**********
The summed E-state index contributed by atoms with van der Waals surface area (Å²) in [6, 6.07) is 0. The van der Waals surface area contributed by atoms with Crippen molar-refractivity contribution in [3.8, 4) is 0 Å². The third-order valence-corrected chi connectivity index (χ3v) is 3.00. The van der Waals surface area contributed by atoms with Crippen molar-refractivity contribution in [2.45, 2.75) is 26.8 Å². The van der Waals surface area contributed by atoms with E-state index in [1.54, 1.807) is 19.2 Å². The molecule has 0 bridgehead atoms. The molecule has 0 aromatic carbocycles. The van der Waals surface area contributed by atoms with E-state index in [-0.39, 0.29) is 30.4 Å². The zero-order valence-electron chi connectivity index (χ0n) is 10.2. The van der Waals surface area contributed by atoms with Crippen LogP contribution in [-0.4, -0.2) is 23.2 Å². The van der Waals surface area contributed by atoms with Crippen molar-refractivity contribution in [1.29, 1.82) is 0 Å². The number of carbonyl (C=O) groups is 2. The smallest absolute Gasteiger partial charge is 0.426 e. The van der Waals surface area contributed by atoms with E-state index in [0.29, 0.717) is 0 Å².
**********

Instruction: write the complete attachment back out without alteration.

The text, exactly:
The summed E-state index contributed by atoms with van der Waals surface area (Å²) in [6, 6.07) is 0. The van der Waals surface area contributed by atoms with Crippen molar-refractivity contribution in [3.8, 4) is 0 Å². The third-order valence-corrected chi connectivity index (χ3v) is 3.00. The van der Waals surface area contributed by atoms with Crippen molar-refractivity contribution in [2.45, 2.75) is 26.8 Å². The van der Waals surface area contributed by atoms with E-state index in [1.54, 1.807) is 19.2 Å². The molecule has 0 bridgehead atoms. The molecule has 0 aromatic carbocycles. The van der Waals surface area contributed by atoms with E-state index in [-0.39, 0.29) is 30.4 Å². The zero-order valence-electron chi connectivity index (χ0n) is 10.2. The van der Waals surface area contributed by atoms with Crippen LogP contribution in [-0.4, -0.2) is 23.2 Å². The van der Waals surface area contributed by atoms with Crippen molar-refractivity contribution in [1.29, 1.82) is 0 Å². The number of carbonyl (C=O) groups is 2. The smallest absolute Gasteiger partial charge is 0.426 e. The van der Waals surface area contributed by atoms with E-state index in [0.29, 0.717) is 0 Å².